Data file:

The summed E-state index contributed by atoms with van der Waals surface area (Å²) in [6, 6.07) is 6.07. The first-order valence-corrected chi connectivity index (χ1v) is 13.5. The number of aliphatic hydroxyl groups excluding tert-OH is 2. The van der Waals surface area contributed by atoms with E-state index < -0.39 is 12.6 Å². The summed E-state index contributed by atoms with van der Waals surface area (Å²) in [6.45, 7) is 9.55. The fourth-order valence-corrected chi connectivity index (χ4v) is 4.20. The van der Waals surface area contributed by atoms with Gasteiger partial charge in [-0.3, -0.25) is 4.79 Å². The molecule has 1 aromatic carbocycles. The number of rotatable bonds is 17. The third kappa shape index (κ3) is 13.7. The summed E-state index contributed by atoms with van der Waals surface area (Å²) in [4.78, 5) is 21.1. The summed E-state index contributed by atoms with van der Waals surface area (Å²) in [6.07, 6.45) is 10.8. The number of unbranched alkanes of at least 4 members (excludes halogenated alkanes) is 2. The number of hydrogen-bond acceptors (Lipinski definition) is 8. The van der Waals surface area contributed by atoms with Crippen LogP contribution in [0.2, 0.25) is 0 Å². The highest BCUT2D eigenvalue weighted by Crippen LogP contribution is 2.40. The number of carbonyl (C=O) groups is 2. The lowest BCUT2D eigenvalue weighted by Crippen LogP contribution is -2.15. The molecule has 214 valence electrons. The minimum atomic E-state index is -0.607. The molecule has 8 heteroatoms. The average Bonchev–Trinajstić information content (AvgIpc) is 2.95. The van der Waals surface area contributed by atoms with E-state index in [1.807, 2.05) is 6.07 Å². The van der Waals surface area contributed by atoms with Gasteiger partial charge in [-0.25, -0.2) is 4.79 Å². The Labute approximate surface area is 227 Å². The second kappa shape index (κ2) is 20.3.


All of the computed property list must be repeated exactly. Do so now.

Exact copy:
The summed E-state index contributed by atoms with van der Waals surface area (Å²) in [6, 6.07) is 6.07. The first-order valence-corrected chi connectivity index (χ1v) is 13.5. The number of aliphatic hydroxyl groups excluding tert-OH is 2. The van der Waals surface area contributed by atoms with E-state index < -0.39 is 12.6 Å². The summed E-state index contributed by atoms with van der Waals surface area (Å²) in [6.45, 7) is 9.55. The fourth-order valence-corrected chi connectivity index (χ4v) is 4.20. The van der Waals surface area contributed by atoms with Gasteiger partial charge in [-0.3, -0.25) is 4.79 Å². The molecule has 1 aromatic carbocycles. The number of rotatable bonds is 17. The third kappa shape index (κ3) is 13.7. The summed E-state index contributed by atoms with van der Waals surface area (Å²) in [4.78, 5) is 21.1. The summed E-state index contributed by atoms with van der Waals surface area (Å²) in [6.07, 6.45) is 10.8. The number of unbranched alkanes of at least 4 members (excludes halogenated alkanes) is 2. The number of hydrogen-bond acceptors (Lipinski definition) is 8. The van der Waals surface area contributed by atoms with Crippen LogP contribution in [0.2, 0.25) is 0 Å². The highest BCUT2D eigenvalue weighted by Crippen LogP contribution is 2.40. The number of carbonyl (C=O) groups is 2. The lowest BCUT2D eigenvalue weighted by Crippen LogP contribution is -2.15. The molecule has 214 valence electrons. The minimum atomic E-state index is -0.607. The molecule has 8 heteroatoms. The average Bonchev–Trinajstić information content (AvgIpc) is 2.95. The van der Waals surface area contributed by atoms with E-state index in [1.807, 2.05) is 6.07 Å². The van der Waals surface area contributed by atoms with Gasteiger partial charge in [-0.25, -0.2) is 4.79 Å². The Labute approximate surface area is 227 Å². The second kappa shape index (κ2) is 20.3.